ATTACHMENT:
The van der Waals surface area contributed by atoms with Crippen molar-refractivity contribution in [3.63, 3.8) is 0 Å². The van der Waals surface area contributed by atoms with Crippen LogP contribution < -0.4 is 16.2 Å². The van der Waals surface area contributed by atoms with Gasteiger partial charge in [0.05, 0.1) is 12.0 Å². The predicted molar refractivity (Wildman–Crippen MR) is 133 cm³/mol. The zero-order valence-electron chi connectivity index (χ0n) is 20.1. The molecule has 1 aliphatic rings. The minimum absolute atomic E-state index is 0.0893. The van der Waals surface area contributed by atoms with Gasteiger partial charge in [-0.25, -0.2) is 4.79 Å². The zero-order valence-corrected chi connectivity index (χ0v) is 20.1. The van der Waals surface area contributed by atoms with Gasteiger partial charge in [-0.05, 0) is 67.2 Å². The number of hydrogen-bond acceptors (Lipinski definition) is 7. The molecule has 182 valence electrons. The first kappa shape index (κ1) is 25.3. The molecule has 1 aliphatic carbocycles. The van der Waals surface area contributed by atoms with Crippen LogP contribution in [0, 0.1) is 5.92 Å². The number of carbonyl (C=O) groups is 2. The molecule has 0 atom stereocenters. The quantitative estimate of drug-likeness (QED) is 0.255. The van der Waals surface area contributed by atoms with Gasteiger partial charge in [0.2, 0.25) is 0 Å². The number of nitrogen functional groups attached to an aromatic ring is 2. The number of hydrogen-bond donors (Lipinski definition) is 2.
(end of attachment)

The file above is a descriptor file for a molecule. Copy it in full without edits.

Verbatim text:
The van der Waals surface area contributed by atoms with Crippen molar-refractivity contribution in [3.63, 3.8) is 0 Å². The van der Waals surface area contributed by atoms with Crippen LogP contribution < -0.4 is 16.2 Å². The van der Waals surface area contributed by atoms with Gasteiger partial charge in [0.05, 0.1) is 12.0 Å². The predicted molar refractivity (Wildman–Crippen MR) is 133 cm³/mol. The zero-order valence-electron chi connectivity index (χ0n) is 20.1. The molecule has 1 aliphatic rings. The minimum absolute atomic E-state index is 0.0893. The van der Waals surface area contributed by atoms with Gasteiger partial charge in [-0.25, -0.2) is 4.79 Å². The zero-order valence-corrected chi connectivity index (χ0v) is 20.1. The van der Waals surface area contributed by atoms with Gasteiger partial charge in [-0.05, 0) is 67.2 Å². The number of hydrogen-bond acceptors (Lipinski definition) is 7. The molecule has 182 valence electrons. The first kappa shape index (κ1) is 25.3. The molecule has 1 aliphatic carbocycles. The van der Waals surface area contributed by atoms with Crippen LogP contribution in [0, 0.1) is 5.92 Å². The number of carbonyl (C=O) groups is 2. The molecule has 0 atom stereocenters. The quantitative estimate of drug-likeness (QED) is 0.255. The van der Waals surface area contributed by atoms with Gasteiger partial charge in [0.2, 0.25) is 0 Å². The number of nitrogen functional groups attached to an aromatic ring is 2. The number of hydrogen-bond donors (Lipinski definition) is 2.